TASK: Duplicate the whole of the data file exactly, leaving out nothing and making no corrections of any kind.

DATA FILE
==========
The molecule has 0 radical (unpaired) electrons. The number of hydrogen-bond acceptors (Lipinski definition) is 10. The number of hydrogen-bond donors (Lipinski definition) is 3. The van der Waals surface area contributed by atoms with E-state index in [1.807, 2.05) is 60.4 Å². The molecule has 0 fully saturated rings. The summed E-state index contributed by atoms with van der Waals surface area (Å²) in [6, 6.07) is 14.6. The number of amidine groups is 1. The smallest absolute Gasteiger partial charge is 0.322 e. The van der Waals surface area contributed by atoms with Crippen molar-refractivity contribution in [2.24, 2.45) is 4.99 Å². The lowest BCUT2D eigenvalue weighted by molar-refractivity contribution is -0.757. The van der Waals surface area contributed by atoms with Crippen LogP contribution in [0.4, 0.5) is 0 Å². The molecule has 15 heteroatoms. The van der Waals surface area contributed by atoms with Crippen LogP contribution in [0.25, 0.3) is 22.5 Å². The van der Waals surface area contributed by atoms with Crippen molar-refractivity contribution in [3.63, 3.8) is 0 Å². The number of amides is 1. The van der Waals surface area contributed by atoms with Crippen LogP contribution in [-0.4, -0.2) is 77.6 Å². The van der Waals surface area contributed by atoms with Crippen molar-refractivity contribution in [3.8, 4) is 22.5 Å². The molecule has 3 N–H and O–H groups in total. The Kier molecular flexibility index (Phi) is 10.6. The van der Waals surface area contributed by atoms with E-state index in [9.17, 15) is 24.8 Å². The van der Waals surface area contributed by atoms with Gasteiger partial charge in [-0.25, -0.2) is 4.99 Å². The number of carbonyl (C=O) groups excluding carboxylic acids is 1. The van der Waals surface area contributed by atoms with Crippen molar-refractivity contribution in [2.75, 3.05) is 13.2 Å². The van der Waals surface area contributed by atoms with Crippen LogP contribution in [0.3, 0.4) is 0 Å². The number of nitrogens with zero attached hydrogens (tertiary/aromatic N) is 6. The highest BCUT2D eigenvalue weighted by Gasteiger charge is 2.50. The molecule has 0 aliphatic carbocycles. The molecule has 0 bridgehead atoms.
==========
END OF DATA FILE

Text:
The molecule has 0 radical (unpaired) electrons. The number of hydrogen-bond acceptors (Lipinski definition) is 10. The number of hydrogen-bond donors (Lipinski definition) is 3. The van der Waals surface area contributed by atoms with E-state index in [1.807, 2.05) is 60.4 Å². The molecule has 0 fully saturated rings. The summed E-state index contributed by atoms with van der Waals surface area (Å²) in [6, 6.07) is 14.6. The number of amidine groups is 1. The smallest absolute Gasteiger partial charge is 0.322 e. The van der Waals surface area contributed by atoms with Crippen molar-refractivity contribution in [2.24, 2.45) is 4.99 Å². The lowest BCUT2D eigenvalue weighted by molar-refractivity contribution is -0.757. The van der Waals surface area contributed by atoms with Crippen LogP contribution in [0.4, 0.5) is 0 Å². The molecule has 15 heteroatoms. The van der Waals surface area contributed by atoms with Crippen LogP contribution in [0.25, 0.3) is 22.5 Å². The van der Waals surface area contributed by atoms with Crippen molar-refractivity contribution in [3.63, 3.8) is 0 Å². The number of amides is 1. The van der Waals surface area contributed by atoms with Crippen LogP contribution in [-0.4, -0.2) is 77.6 Å². The van der Waals surface area contributed by atoms with Crippen molar-refractivity contribution in [3.8, 4) is 22.5 Å². The molecule has 3 N–H and O–H groups in total. The Kier molecular flexibility index (Phi) is 10.6. The van der Waals surface area contributed by atoms with E-state index in [9.17, 15) is 24.8 Å². The van der Waals surface area contributed by atoms with Gasteiger partial charge in [-0.25, -0.2) is 4.99 Å². The number of carbonyl (C=O) groups excluding carboxylic acids is 1. The van der Waals surface area contributed by atoms with Crippen molar-refractivity contribution in [2.75, 3.05) is 13.2 Å². The van der Waals surface area contributed by atoms with Crippen LogP contribution in [0.3, 0.4) is 0 Å². The number of nitrogens with zero attached hydrogens (tertiary/aromatic N) is 6. The highest BCUT2D eigenvalue weighted by Gasteiger charge is 2.50. The molecule has 0 aliphatic carbocycles. The molecule has 0 bridgehead atoms.